How to Eat Healthy on a Budget!
I hear it all the time: claims that you can’t eat healthy on a budget. Well, It’s just not true. You may have to plan things out a bit more, but the extra time is worth it. You can nourish your family with the best foods if you know where to look and what to buy. You don’t have to buy all organic produce or feel like you can only shop at high end grocery stores to make a difference in your lifestyle. Compare a pound of quinoa at around $3.99 that makes several meals, versus one fast food meal that costs at least $5.00. Plan, and you can save and be healthy.
Here are some easy tips to keep a healthy diet, no matter what your budget is:
Buy in Bulk
You can buy produce and Beauty Food staples in bulk at stores like Costco, and that can save you a surprising amount of money. You can purchase raw nuts, seeds, grains, spices, and condiments and then store them in airtight containers in your pantry so you’re always stocked up. They even have great produce items, like big bags of organic spinach or carrots.
If you can set aside one day per week to make your Glowing Green Smoothies and prepare (and in some cases, freeze) your meals, you won’t have to worry about the produce going bad, so you’ll be saving time and money.
(Tip: You can freeze your Glowing Green Smoothies and move one from freezer to fridge each night so you have one ready to go first thing in the morning. Just give it a stir in the morning!)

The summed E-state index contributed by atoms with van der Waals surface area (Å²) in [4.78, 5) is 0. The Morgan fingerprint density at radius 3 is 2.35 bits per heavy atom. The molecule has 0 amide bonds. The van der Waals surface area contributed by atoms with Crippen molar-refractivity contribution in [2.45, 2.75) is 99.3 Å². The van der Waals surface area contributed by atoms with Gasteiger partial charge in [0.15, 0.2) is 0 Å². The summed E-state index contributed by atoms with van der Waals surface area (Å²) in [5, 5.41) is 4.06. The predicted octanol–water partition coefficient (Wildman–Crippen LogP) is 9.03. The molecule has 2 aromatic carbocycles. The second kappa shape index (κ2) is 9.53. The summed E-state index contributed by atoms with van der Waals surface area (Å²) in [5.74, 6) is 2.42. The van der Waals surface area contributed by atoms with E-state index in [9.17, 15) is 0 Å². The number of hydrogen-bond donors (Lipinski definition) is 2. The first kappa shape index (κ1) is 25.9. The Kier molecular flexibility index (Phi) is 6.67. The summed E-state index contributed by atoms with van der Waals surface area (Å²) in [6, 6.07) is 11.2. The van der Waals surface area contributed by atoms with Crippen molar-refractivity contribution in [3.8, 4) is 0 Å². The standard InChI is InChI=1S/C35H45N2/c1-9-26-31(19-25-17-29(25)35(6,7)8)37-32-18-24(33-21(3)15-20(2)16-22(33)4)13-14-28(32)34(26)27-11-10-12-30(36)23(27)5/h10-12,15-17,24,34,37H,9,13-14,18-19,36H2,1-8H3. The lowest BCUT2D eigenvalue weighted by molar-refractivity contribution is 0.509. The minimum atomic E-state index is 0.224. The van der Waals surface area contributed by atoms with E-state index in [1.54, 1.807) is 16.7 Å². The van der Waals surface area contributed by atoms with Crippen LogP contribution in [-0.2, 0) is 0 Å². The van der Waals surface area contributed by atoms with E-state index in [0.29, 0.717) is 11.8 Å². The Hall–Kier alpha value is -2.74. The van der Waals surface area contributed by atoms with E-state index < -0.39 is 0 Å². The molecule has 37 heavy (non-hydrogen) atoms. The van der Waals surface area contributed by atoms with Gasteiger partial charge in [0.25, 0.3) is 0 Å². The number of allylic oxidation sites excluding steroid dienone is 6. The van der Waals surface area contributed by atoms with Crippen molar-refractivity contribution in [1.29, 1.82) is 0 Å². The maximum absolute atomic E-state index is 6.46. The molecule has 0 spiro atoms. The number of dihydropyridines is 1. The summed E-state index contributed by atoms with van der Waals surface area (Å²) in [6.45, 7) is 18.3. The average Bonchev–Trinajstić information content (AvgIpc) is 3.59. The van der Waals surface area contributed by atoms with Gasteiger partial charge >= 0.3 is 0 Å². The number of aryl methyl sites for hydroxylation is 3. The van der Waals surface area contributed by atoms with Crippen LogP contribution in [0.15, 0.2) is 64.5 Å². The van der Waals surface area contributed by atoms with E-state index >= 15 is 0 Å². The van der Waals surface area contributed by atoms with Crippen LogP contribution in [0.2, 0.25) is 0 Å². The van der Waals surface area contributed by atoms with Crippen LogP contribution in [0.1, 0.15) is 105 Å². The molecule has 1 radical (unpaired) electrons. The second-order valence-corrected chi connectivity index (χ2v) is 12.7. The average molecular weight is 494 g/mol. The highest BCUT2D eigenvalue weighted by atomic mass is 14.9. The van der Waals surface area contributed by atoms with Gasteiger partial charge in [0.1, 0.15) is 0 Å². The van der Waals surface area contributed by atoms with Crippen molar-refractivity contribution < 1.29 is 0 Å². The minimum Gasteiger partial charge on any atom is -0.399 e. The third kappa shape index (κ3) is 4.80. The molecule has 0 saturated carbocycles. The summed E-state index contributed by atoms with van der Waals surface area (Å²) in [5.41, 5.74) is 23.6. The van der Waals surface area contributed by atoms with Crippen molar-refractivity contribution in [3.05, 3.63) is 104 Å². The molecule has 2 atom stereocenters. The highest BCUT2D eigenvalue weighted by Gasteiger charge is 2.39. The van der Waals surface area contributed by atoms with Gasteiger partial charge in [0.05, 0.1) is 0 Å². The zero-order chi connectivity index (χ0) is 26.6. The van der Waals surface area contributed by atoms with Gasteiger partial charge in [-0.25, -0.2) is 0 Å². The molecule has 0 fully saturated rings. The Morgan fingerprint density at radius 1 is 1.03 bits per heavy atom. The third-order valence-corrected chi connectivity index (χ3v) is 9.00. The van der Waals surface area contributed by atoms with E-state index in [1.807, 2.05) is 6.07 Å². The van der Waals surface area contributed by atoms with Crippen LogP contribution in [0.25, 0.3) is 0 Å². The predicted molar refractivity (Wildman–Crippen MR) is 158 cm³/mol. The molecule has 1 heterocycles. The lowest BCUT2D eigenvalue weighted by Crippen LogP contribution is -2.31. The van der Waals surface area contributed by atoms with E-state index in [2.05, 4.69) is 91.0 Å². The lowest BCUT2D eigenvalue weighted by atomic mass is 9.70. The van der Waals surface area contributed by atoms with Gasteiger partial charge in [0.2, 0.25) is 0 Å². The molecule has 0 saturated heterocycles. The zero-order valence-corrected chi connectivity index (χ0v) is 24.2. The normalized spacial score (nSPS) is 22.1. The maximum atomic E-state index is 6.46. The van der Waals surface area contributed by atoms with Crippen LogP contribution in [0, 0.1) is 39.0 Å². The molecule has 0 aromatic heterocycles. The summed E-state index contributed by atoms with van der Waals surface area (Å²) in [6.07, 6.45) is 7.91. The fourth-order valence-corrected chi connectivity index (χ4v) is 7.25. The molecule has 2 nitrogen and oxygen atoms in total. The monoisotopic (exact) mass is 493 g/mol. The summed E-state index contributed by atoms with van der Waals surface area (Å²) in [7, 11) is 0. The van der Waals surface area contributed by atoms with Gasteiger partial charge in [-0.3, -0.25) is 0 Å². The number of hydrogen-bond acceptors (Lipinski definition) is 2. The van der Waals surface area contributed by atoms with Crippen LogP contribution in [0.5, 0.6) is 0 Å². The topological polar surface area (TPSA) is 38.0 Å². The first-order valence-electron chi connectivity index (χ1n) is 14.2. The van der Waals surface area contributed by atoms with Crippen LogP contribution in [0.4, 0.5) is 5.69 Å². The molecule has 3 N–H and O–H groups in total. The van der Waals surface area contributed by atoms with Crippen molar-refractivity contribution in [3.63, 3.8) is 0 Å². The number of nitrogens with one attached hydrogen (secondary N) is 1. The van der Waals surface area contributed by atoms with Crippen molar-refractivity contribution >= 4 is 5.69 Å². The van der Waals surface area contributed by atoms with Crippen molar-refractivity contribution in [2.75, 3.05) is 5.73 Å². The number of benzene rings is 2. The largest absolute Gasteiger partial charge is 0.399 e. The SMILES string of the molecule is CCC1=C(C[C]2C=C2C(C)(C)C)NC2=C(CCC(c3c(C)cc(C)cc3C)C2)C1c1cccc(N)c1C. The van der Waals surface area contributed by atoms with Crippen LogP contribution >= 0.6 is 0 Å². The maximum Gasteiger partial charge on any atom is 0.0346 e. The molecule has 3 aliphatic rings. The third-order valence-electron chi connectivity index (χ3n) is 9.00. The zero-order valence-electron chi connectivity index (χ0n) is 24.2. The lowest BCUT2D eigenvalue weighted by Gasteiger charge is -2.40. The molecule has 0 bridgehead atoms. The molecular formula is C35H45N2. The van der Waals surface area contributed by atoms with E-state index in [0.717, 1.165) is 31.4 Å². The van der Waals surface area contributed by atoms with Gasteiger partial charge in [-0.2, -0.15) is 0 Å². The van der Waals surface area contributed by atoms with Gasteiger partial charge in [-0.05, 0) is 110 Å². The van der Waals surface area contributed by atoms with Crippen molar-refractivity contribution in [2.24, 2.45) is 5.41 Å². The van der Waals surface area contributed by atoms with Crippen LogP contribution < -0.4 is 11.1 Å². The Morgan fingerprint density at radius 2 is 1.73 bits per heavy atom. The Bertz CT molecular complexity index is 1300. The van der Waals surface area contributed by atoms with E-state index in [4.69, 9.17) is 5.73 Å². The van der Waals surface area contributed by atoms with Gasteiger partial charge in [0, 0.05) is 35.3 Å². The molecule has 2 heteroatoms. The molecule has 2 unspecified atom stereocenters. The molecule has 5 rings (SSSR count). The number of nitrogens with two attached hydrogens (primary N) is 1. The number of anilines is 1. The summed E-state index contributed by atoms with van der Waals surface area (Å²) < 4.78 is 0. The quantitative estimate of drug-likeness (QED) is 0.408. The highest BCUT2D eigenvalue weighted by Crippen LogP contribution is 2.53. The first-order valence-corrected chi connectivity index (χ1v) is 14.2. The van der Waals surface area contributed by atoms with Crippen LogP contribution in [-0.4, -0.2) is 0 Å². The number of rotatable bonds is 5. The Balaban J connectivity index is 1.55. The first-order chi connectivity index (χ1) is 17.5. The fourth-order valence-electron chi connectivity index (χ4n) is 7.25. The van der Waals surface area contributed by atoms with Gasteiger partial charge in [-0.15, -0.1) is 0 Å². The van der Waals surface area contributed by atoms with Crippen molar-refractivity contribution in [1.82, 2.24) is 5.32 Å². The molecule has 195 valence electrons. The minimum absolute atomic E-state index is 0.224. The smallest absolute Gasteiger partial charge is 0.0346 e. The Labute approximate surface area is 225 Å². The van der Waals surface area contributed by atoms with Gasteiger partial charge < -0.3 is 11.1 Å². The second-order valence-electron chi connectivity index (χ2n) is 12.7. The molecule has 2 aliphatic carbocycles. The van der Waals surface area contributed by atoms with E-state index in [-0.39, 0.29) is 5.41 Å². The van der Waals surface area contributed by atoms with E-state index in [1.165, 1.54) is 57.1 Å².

Stores Like Trader Joe’s and Aldi
While you won’t be buying in bulk and you may not be buying all organic produce in these stores, you can save money when you bypass the premade foods (especially at Trader Joe’s) and go straight for the fresh, natural ingredients. TJ’s has great lemons, avocados, organic romaine hearts and more. At Aldi stores, you can sometimes find produce at a fraction of the cost you would in other grocery stores. Just keep the Dirty Dozen and the Clean Fifteen in mind as you shop (you may want to make a list so you don’t forget what’s on each list!) so you can put more money to buying organic for the “dirty” produce items, which have more pesticides.
The Dirty Dozen
If you can’t go completely organic, do as much good as you can by purchasing as much organic food on the Dirty Dozen list as possible. EWG’s list of the Dirty Dozen includes the produce you should do your best- given your budget- to buy organic because of the amount of pesticides sprayed on them (if budget is a serious issue and you can’t get these organic either, soak for at least half an hour with veggie wash and water, or diluted raw apple cider vinegar).
- Sweet bell peppers
There’s also a list of the Clean Fifteen, which you don’t necessarily need to purchase organic:
- Sweet peas
- Domestic cantaloupe
- Sweet corn
- Sweet potatoes
By just following this list, you can cut down on up to 80 percent of your pesticide consumption. If you’re buying produce that you’ll be removing the outer peel from anyway, you can usually get away without buying organic. However, the nutritional content may not be as high in conventionally grown produce as it is in organic.
Scout Out the Sales and Plan Your Shopping List Accordingly